Relating our experience to history is something many of us love to do. This excellent book, featuring wives from the 18th Century, gives an extraordinary insight into women’s lives and how each approached serving Christ. Each is so different and yet there are some aspects of life described that make the reader feel very at home. There are others that are challenging and some that could be described as disturbing. I challenge anyone not to finish this book – it will inspire, challenge and entertain as we continue to be Christian wives in the 21st Century.
Pastors, ministers and male church workers should buy this book and give it to their wives, to encourage them as they encourage us. been a good help to do so personally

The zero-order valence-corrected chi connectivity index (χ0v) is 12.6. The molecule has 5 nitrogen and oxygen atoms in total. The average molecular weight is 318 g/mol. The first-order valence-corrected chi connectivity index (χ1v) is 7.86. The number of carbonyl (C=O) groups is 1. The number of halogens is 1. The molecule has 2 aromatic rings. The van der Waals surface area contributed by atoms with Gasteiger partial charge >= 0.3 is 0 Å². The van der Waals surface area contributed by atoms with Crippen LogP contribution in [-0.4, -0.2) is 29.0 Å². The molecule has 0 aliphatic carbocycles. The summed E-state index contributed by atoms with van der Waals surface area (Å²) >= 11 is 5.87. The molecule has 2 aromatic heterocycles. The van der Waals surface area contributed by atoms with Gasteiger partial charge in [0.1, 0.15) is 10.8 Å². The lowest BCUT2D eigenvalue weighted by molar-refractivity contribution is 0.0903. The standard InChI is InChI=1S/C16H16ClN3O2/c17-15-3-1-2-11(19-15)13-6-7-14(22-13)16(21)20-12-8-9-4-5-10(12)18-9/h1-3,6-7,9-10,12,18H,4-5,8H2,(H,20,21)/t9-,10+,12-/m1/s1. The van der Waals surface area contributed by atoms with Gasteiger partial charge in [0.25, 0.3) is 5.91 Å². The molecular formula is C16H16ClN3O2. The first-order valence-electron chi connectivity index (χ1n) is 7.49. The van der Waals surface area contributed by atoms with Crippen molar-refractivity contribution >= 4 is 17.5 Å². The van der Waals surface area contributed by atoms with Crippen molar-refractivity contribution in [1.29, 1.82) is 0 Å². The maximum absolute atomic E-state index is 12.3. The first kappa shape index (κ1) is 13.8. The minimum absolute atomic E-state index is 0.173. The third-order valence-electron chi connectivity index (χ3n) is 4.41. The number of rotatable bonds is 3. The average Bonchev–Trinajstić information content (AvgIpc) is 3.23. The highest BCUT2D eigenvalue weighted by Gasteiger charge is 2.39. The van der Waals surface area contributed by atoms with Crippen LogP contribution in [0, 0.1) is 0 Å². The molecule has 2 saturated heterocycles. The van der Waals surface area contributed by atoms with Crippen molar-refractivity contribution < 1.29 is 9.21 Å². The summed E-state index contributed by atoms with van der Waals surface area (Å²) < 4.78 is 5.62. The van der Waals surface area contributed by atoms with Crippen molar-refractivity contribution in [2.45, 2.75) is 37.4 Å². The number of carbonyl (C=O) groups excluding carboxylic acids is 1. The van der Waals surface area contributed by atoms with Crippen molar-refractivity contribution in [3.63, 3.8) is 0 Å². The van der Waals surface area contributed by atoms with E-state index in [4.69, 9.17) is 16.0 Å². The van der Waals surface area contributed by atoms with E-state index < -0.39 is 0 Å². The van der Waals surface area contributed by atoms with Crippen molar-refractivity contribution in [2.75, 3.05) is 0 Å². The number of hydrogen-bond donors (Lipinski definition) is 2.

During my annual summer book reading fest, this is the one I devoured the quickest. Old Wives’ Tales is an engaging and honest look at women mainly married to great Christian leaders of the 18th century. These well researched stories are fascinating and Clare’s contemporary and compelling style of writing had me hooked from the beginning. Although the book marches along at quite a brisk pace, I still found myself emotionally involved. Several times I caught myself gasping with disbelief, wiping away a tear and even laughing out loud. This book, however, is much more than just a riveting read. Firstly, it’s humbling. I found so much in these stories to admire and spur me on. These women helped me to realise how petty my problems often are and how pathetic my response can be. Secondly, it’s encouraging. Clare’s warts ‘n all approach dispels some of the unhelpful romantic myths surrounding many of these women (and their husbands). They were not super–humans created to make us feel inadequate, but weak vessels who, like us, God chose to use. Thirdly, it’s liberating. It reminded me there are no magic formulas for happy marriages, saved children or successful ministries. At the end of the day everything is dependent on God’s grace. Our role is simply to follow him faithfully. Fourthly, it’s challenging. I loved the concept of autobiographies with direct personal challenges throughout. A Bible study at the end of each story looks at some of the aspects covered, making it suitable not only for personal reflection but also for small groups and book clubs. Finally, this book is relevant. Clare skilfully convinced me that the lives and struggles of modern women today are not really so different to those in the 18th century, but, more importantly, that Christ is the same yesterday, today and forever.